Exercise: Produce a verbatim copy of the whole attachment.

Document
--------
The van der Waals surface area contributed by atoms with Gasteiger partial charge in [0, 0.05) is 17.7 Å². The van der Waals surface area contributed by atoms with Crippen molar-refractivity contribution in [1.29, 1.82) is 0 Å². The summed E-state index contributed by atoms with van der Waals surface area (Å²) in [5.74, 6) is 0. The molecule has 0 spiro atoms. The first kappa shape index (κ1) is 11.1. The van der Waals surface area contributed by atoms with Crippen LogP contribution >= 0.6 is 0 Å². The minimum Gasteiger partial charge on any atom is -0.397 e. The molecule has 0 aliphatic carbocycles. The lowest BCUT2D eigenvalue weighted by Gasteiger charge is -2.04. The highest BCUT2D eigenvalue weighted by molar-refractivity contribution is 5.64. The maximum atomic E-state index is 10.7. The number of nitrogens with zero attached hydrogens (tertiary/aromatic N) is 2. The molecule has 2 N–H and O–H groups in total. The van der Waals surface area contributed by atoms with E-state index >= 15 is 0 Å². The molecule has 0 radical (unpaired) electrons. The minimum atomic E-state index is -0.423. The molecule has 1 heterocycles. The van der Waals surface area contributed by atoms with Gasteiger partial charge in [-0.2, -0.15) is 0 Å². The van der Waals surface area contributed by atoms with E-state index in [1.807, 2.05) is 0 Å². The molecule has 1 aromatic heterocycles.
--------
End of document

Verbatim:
The van der Waals surface area contributed by atoms with Gasteiger partial charge in [0, 0.05) is 17.7 Å². The van der Waals surface area contributed by atoms with Crippen molar-refractivity contribution in [1.29, 1.82) is 0 Å². The summed E-state index contributed by atoms with van der Waals surface area (Å²) in [5.74, 6) is 0. The molecule has 0 spiro atoms. The first kappa shape index (κ1) is 11.1. The van der Waals surface area contributed by atoms with Crippen LogP contribution >= 0.6 is 0 Å². The minimum Gasteiger partial charge on any atom is -0.397 e. The molecule has 0 aliphatic carbocycles. The lowest BCUT2D eigenvalue weighted by Gasteiger charge is -2.04. The highest BCUT2D eigenvalue weighted by molar-refractivity contribution is 5.64. The maximum atomic E-state index is 10.7. The number of nitrogens with zero attached hydrogens (tertiary/aromatic N) is 2. The molecule has 2 N–H and O–H groups in total. The van der Waals surface area contributed by atoms with E-state index >= 15 is 0 Å². The molecule has 0 radical (unpaired) electrons. The minimum atomic E-state index is -0.423. The molecule has 1 heterocycles. The van der Waals surface area contributed by atoms with Gasteiger partial charge in [-0.2, -0.15) is 0 Å². The van der Waals surface area contributed by atoms with E-state index in [1.807, 2.05) is 0 Å². The molecule has 1 aromatic heterocycles.